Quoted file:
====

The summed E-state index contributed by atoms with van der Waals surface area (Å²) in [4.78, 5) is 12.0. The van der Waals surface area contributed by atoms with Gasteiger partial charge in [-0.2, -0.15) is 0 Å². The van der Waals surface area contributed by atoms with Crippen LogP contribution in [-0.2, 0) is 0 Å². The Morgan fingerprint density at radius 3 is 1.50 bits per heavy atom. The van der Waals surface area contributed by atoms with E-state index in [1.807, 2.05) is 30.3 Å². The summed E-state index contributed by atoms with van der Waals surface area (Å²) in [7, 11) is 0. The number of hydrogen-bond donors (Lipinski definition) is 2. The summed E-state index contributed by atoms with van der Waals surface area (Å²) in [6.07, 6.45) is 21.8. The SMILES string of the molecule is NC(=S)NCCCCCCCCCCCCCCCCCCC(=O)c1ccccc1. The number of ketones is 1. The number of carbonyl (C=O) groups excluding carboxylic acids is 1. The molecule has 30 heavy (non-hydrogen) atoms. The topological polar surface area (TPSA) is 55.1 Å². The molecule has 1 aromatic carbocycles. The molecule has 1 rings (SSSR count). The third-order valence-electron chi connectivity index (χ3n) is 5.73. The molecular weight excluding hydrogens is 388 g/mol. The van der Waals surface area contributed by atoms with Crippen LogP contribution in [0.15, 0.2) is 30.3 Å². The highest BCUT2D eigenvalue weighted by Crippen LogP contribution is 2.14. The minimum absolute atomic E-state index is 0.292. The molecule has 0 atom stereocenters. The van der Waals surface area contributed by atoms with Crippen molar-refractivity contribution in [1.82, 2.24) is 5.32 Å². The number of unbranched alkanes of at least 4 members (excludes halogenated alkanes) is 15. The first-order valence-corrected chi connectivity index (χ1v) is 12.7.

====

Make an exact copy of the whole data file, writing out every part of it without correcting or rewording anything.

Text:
The summed E-state index contributed by atoms with van der Waals surface area (Å²) in [4.78, 5) is 12.0. The van der Waals surface area contributed by atoms with Gasteiger partial charge in [-0.2, -0.15) is 0 Å². The van der Waals surface area contributed by atoms with Crippen LogP contribution in [-0.2, 0) is 0 Å². The Morgan fingerprint density at radius 3 is 1.50 bits per heavy atom. The van der Waals surface area contributed by atoms with E-state index in [1.807, 2.05) is 30.3 Å². The summed E-state index contributed by atoms with van der Waals surface area (Å²) in [7, 11) is 0. The number of hydrogen-bond donors (Lipinski definition) is 2. The summed E-state index contributed by atoms with van der Waals surface area (Å²) in [6.07, 6.45) is 21.8. The SMILES string of the molecule is NC(=S)NCCCCCCCCCCCCCCCCCCC(=O)c1ccccc1. The number of ketones is 1. The number of carbonyl (C=O) groups excluding carboxylic acids is 1. The molecule has 30 heavy (non-hydrogen) atoms. The topological polar surface area (TPSA) is 55.1 Å². The molecule has 1 aromatic carbocycles. The molecule has 1 rings (SSSR count). The third-order valence-electron chi connectivity index (χ3n) is 5.73. The molecular weight excluding hydrogens is 388 g/mol. The van der Waals surface area contributed by atoms with Crippen LogP contribution in [0.15, 0.2) is 30.3 Å². The highest BCUT2D eigenvalue weighted by Crippen LogP contribution is 2.14. The minimum absolute atomic E-state index is 0.292. The molecule has 0 atom stereocenters. The van der Waals surface area contributed by atoms with Crippen molar-refractivity contribution in [1.82, 2.24) is 5.32 Å². The number of unbranched alkanes of at least 4 members (excludes halogenated alkanes) is 15. The first-order valence-corrected chi connectivity index (χ1v) is 12.7.